Are Golden Tree Snakes Dangerous?

Snakes tend to be highly venomous, mildly venomous, or not venomous at all. There are just so many species of snakes around the world that you will simply lose count. One of them is the golden tree snake. Known for its beautiful green and black skin color combination, many people question whether it is dangerous or not. Although it is known to be mildly venomous but researchers have found that it mostly prefers to kill its prey by crushing it and breaking its neck. 


Gold tree snakes are more accustomed to living on the ground of dry deciduous forests, rainforests, agricultural areas, and rural gardens. The Paradise tree snake is it’s relative and happens to share many similarities. One key similarity they share is that both can glide through the air. Furthermore, golden tree snakes can climb very tall trees and even the walls of buildings. They can mostly be seen climbing coconut palms or vertical rock faces in curves. 


The golden tree snake tends to have three sub-species. The Chrysopelea ornate features two major colors that depend on the geographic location of the snake. For instance, in Sri Lanka and the southern extent of its Indian range, the snake tends to feature a greenish-yellow or pale green color. Then, there is the second color variety in Southeast Asia that does not feature the reddish vertebral spots and has black crossbars that are less prominent. In addition to that, the head of the snake tends to be flat with a thin neck and a blunt atypical nose. The eyes are also large that can be red depending on the observer’s angle. They can grow upto about 140 cm and are rear-fanged, which means that they will not let their prey go once they have captured it. 


To answer the question, golden trees snakes are venomous? As mentioned earlier, these snakes happen to be diurnal and despite being mildly venomous, tend to kill their prey by crushing it and breaking its neck. Since they are shy and fast, it is almost impossible to capture them when they come in contact with humans in apartments and homes. Although the snake is commonly found everywhere in SouthEast Asia, they tend to live a solitary life. However, they can also live close to their species without being attacked. As a carnivore, it likes to eat lizards, small geckos, and large Tokay geckos.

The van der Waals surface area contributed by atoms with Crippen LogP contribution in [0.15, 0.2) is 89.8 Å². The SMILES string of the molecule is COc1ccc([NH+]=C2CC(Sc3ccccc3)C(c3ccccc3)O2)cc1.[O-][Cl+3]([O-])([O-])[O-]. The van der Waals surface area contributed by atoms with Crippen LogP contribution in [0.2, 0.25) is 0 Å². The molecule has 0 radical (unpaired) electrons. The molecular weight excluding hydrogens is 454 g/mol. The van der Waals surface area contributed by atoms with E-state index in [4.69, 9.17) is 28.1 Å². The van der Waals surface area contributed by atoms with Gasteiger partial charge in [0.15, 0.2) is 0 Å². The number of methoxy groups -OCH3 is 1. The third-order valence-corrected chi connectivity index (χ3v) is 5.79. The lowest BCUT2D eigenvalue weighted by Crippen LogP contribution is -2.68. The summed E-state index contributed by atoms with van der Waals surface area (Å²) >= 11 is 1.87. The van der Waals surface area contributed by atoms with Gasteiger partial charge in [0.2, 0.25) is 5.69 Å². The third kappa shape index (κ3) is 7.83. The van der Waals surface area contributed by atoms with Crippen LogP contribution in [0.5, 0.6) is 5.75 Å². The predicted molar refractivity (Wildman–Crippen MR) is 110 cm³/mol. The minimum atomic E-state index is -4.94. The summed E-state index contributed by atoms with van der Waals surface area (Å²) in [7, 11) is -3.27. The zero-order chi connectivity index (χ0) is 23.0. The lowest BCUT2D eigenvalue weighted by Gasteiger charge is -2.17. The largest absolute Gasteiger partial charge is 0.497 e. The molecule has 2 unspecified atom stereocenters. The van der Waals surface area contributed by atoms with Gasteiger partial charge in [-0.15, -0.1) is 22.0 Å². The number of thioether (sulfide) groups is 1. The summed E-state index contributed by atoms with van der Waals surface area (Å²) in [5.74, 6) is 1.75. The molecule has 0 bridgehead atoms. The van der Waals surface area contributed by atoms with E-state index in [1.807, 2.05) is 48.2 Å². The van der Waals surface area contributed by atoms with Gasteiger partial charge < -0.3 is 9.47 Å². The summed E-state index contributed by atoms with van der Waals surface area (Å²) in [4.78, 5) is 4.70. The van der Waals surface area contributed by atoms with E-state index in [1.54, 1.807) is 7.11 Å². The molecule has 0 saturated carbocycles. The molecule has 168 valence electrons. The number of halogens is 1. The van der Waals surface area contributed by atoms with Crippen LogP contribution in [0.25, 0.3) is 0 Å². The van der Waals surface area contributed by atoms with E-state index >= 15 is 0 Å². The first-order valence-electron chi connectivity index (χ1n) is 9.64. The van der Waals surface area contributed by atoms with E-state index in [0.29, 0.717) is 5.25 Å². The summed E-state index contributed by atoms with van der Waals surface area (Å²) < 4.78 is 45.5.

The golden tree snake can not only climb high trees but also glide and parachute as well. It is assumed that the snake does it to cover distances faster, to escape from predators, to catch prey, or to simply move in the forests. Even though flying snakes tend to parachute from trees to trees but sometimes they can parachute to the ground as well. 

The golden tree snake glides by first climbing to a certain height by using its keeled belly scales and upon reaching the height, launches itself into mid-air. Once it is in mid-air, the snake contracts its ventral surface to form a U-shaped concave depression along the entire length of the body. This concave surface allows the snake to glide while increasing the air resistance. While gliding, it holds the tail rigidly upwards and attains balance by twisting it from side to side. 


Since the golden tree snake is fast, little is known about its reproduction and breeding behavior. However, what is known about the snake is that its mating season is June and it prefers high tree holes and crevices for laying eggs. Furthermore, it is oviparous as it lays 6-12 eggs that hatch in June. 

Final Word

The golden tree snakes are venomous, no doubt but their venom is mild and has never caused substantial harm to human life. In Bangkok, golden tree snakes are kept on display outside, in snake pits, and inside the main building on the ground floor. The fact that it is cable of gliding flight makes it a very unique snake specie, and hence can be seen in captivity in zoos as well. However, researchers state that a lot more needs to be learned about the snake in the future.